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Stone v. National City Mortgage

IN THE UNITED STATES DISTRICT COURT FOR THE EASTERN DISTRICT OF CALIFORNIA


October 5, 2009

AUBRY STONE, ET AL., PLAINTIFFS,
v.
NATIONAL CITY MORTGAGE, DEFENDANT.

ORDER

Defendant's motions to dismiss and to strike are pending before the court. Upon review of the documents in support and opposition, upon hearing the arguments of counsel, and good cause appearing therefor, THE COURT FINDS AS FOLLOWS:

Plaintiffs allege claims under the Truth in Lending Act ("TILA"), the Real Estate Settlement Procedures Act ("RESPA"), the Fair Credit Reporting Act ("FCRA") and state law claims under the California Unfair Competition Law ("UCL"), Business and Profession Code § 17200 et seq. and for breach of the covenant of good faith and fair dealing.

Defendant contends plaintiff's claim for rescission under TILA is barred because this action was filed more than three years after the loan was transacted. An action for rescission must be brought within three years after the date of consummation of the transaction. Title 15 of the United States Code, Section 1635(f) sets an absolute limit on rescission actions. See Beach v. Ocwen Federal Bank, 523 U.S. 410, 417-419 (1998) (subsection (f) is statute of repose in that it governs the duration of the right to rescind); see also King v. State of Cal., 784 F.2d 910, 913 (9th Cir. 1986). The loan at issue here was transacted on November 30, 2005. See Def't's Ex. A (executed notice of right to cancel). The pending action was not filed until February 11, 2009, more than three years later. The claim for rescission is thus time barred.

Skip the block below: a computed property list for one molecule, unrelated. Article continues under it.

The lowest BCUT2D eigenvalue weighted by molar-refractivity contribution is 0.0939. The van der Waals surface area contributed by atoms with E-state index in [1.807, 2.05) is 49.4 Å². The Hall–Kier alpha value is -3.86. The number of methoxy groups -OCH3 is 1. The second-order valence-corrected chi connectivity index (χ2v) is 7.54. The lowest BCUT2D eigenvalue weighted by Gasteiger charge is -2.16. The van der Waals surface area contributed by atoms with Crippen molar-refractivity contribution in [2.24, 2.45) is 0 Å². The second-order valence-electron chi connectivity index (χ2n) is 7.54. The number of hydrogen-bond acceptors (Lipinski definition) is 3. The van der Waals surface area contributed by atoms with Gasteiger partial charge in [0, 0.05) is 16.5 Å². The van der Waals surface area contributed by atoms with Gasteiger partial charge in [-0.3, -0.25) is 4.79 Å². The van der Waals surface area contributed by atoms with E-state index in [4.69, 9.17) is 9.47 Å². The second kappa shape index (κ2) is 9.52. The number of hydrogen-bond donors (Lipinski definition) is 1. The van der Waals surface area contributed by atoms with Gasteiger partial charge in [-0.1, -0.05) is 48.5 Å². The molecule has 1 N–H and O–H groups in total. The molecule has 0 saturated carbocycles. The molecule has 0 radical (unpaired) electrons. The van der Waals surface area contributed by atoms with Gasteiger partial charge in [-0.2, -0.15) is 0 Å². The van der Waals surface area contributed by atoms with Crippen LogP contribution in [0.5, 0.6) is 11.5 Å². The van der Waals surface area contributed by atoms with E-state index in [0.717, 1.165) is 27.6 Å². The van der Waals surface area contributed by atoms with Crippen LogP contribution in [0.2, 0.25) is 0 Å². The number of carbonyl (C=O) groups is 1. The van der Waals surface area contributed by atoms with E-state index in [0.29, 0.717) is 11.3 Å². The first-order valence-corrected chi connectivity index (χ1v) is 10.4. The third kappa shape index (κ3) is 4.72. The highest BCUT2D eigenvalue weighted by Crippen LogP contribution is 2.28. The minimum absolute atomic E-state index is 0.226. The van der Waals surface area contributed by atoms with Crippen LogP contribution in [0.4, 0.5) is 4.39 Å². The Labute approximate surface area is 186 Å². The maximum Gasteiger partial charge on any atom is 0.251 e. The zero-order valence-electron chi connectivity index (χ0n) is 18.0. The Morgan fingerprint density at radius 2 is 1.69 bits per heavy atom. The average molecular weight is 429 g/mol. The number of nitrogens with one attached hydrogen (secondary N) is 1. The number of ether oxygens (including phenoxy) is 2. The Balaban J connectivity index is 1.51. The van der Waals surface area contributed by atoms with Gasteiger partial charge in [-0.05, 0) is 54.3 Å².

Plaintiffs also allege that defendant violated 15 U.S.C. § 1641(f)(2). Plaintiffs contend defendant violated this section by not providing the name, address, and telephone number of the owner of the obligation after plaintiffs requested this information in a letter dated November 26, 2008. Am. Compl., Ex. B. Plaintiff alleges defendant is a servicer of the loan but qualifies this allegation by stating the true status of defendant is unknown. Id. ¶ 32. Regardless of the status of defendant, liability cannot lie under section 1641(f)(2). Subsection (f)(2) requires the servicer to provide the name, address and telephone number of the owner of the obligation. That subsection further provides that a servicer is expressly exempted from being considered as the owner of the obligation. TILA, however, establishes a private right of action and provides for statutory damages for violations of TILA only against the creditor (the owner of the obligation) and assignees. 15 U.S.C. § 1640(a). Injunctive relief is not a remedy provided in the statute and should not be read into it. See Transamerica Mortgage Advisors, Inc. v. Lewis, 444 U.S. 11, 19 (1979) ("elemental canon of statutory construction that where a statute expressly provides a particular remedy or remedies, a court must be chary of reading others into it"); see also Religious Technology Center v. Wollersheim, 796 F.2d 1076, 1088 (9th Cir. 1986) (no private right to injunctive relief under civil RICO). Thus, section 1640(a) precludes an action against a servicer, whether plaintiff seeks damages or injunctive relief. To the extent plaintiff argues alternatively that defendant is not a servicer, then section 1641(f)(2) is inapplicable in that obligations are imposed under this section only on servicers.